Thank you for visiting Haphazard Creative and come back soon. There is a follow button, please use it. Comments are always welcome. Take care.

© Jo Ann J. A. Jordan

All Creativity

I am not the shadow
You might assume is me,
I am a star in this
My own version of reality…

I exist in this time
Willed into this being,
But I am a resident
Of even more, eternity…

My brightness shines greater
Than any farthest star
In even a moonless sky,
Know me in my totality…

I am creator of much
Yet nothing belongs to me,
For I am just a stranger
Hoping for some serenity…

I am not the shadow
You might assume is me,
I am a star in this
My own version of reality…

© Jo Ann J. A. Jordan 
Saturday, August 17, 2013

Poetry in simple form

I have written a lot of poetry. I know in some circles it gets no respect, but it does not stop my writing it, and it should not hinder you either.

Okay, I can imagine some of you saying I have not written verse since high school. This is okay. Then some of you are going to say poetry is hard, and I am not smart enough. You should never speak of yourself that way. Poetry only requires creativity and a willingness to try. You must have both because you are reading this.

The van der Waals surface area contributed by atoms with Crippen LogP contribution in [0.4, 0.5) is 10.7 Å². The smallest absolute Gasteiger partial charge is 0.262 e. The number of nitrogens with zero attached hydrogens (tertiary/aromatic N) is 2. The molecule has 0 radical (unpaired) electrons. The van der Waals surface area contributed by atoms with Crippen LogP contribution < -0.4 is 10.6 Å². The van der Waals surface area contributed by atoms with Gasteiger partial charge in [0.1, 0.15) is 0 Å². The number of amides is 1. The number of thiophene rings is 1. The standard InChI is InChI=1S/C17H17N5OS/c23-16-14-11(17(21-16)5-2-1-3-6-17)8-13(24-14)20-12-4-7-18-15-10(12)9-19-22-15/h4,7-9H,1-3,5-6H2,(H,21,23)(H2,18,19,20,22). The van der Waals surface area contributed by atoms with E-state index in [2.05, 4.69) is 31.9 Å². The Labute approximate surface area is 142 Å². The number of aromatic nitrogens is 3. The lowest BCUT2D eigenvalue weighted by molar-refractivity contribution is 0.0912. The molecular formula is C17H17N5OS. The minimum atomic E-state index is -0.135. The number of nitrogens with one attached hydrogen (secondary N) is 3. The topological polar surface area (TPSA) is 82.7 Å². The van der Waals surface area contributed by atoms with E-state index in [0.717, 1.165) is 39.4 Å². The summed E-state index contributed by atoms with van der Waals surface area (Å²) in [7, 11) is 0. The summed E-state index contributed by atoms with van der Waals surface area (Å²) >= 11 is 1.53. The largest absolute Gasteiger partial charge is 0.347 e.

I generally do not like forms in poetry. Forms are where one is prescribed certain syllable counts, line counts, or rhyme schemes. One of those is hard enough to write under, but some forms require all three, masterminds like Shakespeare can do it, me not so much. I am primarily a free verse poet, but there are a few forms I enjoy.

If you have not heard of the Japanese form Haiku, you are in for a treat. Haiku is an ancient form. Initially, it was developed to celebrate the seasons, nature, or sometimes special occasions. Some still write it that way. I play with haiku when I am stuck or blocked. I have found the act of writing, even haiku, unsticks the gears in the brain so real work can be done.

Americanized Haiku are three lines with a first line syllable count of five, second line syllable count of seven, and the last line syllable count of five. As long as you keep the numbers and use some imagery or proverbial meaning, you will do just fine.